The Bank of England said Working From Home helped drive up house prices in the UK by making consumers willing to pay more for places.
Deputy Governor Ben Broadbent said the recent rise in property prices reflected a shift in preferences for larger homes, as he expected more consumers to need office space at home. Governor Andrew Bailey said the proliferation of loan-to-value mortgages was helping consumers pay more.
The revelations show that longer-term forces are supporting Britain's volatile property market as the UK economy recovers from its worst recession in three centuries. Much of the strength in the market is attributed to the tax cut on purchases, which is now starting to unwind, but BOE officials think structural factors are providing firmer support.
“People have worked harder at home and expect to work harder at home,” Broadbent said at a web event with regional representatives of the BOE on Friday. “The space in the house is becoming more valuable, and the space outside the city centers in the house in particular is becoming more valuable.”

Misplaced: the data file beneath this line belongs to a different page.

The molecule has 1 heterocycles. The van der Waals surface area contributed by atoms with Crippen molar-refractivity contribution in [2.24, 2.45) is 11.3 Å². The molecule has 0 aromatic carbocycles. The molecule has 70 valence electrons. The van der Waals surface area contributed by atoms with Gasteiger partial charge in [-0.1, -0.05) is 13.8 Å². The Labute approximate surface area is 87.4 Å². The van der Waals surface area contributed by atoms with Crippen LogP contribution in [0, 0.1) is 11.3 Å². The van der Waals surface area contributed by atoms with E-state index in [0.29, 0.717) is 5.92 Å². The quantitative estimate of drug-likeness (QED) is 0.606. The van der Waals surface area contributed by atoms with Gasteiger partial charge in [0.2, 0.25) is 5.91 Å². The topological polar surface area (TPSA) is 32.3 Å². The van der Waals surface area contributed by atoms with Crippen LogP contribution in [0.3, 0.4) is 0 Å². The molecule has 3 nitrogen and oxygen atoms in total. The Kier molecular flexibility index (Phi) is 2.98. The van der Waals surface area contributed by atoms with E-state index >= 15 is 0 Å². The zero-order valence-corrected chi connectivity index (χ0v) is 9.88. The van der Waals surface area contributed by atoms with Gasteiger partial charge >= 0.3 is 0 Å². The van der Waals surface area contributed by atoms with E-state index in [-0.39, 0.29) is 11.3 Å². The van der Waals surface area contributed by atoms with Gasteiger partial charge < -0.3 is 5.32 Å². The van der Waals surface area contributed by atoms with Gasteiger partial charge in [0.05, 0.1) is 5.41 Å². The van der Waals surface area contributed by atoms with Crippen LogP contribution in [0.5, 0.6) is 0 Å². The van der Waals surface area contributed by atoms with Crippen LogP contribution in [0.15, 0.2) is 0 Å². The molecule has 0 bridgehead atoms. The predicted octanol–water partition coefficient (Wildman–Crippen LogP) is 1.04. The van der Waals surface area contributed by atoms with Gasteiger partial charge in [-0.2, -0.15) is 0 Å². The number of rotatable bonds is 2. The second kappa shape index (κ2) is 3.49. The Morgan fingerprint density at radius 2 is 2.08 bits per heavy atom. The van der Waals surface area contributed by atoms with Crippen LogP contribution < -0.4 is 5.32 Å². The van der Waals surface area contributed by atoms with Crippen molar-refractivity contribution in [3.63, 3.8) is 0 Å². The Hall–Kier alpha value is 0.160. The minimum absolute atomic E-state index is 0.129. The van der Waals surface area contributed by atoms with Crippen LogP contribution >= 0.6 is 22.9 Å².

Broadbent said the BOE had seen a similar trend in other countries after pandemic lock downs forced millions of office workers to work remotely for most of the past two years.
Wales made the strongest gains since 2005 in the Halifax report, while London outperformed all other regions with 2.5% annual growth. The east of England and the South East also had some of the slowest growth in the UK
Halifax said falling inventory of available-for-sale properties and historically low borrowing costs would likely support prices in the coming months.
“We are seeing much higher demand than supply, with owners nervous about putting their property up for sale if they can't find the right home to buy, leading to low stock for estate agents,” said Jan Crosby, head of UK building. and construction at KPMG . "This vicious circle will be difficult to overcome."